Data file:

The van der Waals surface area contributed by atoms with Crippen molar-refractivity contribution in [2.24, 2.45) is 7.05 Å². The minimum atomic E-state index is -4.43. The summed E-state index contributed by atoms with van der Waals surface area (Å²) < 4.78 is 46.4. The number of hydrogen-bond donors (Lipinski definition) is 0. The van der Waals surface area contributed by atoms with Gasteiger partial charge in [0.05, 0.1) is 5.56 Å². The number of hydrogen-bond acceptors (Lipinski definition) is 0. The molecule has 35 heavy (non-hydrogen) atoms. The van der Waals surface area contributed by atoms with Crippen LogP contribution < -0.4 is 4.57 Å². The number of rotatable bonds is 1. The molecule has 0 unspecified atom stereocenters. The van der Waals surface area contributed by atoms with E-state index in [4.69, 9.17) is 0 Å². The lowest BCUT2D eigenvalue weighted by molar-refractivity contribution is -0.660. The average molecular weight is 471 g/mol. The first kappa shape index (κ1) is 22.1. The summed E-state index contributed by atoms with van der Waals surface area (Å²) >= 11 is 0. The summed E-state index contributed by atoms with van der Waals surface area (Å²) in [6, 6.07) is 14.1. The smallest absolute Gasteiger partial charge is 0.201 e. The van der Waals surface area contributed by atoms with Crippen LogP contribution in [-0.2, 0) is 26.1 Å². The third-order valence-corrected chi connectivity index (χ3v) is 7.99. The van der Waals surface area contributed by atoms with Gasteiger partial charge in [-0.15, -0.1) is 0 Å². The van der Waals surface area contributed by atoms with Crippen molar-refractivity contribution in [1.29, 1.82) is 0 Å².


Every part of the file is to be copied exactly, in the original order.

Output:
The van der Waals surface area contributed by atoms with Crippen molar-refractivity contribution in [2.24, 2.45) is 7.05 Å². The minimum atomic E-state index is -4.43. The summed E-state index contributed by atoms with van der Waals surface area (Å²) < 4.78 is 46.4. The number of hydrogen-bond donors (Lipinski definition) is 0. The van der Waals surface area contributed by atoms with Gasteiger partial charge in [0.05, 0.1) is 5.56 Å². The number of hydrogen-bond acceptors (Lipinski definition) is 0. The molecule has 35 heavy (non-hydrogen) atoms. The van der Waals surface area contributed by atoms with Crippen LogP contribution < -0.4 is 4.57 Å². The number of rotatable bonds is 1. The molecule has 0 unspecified atom stereocenters. The van der Waals surface area contributed by atoms with E-state index in [4.69, 9.17) is 0 Å². The lowest BCUT2D eigenvalue weighted by molar-refractivity contribution is -0.660. The average molecular weight is 471 g/mol. The first kappa shape index (κ1) is 22.1. The summed E-state index contributed by atoms with van der Waals surface area (Å²) >= 11 is 0. The summed E-state index contributed by atoms with van der Waals surface area (Å²) in [6, 6.07) is 14.1. The smallest absolute Gasteiger partial charge is 0.201 e. The van der Waals surface area contributed by atoms with Crippen LogP contribution in [-0.2, 0) is 26.1 Å². The third-order valence-corrected chi connectivity index (χ3v) is 7.99. The van der Waals surface area contributed by atoms with Gasteiger partial charge in [-0.15, -0.1) is 0 Å². The van der Waals surface area contributed by atoms with Crippen molar-refractivity contribution in [1.29, 1.82) is 0 Å².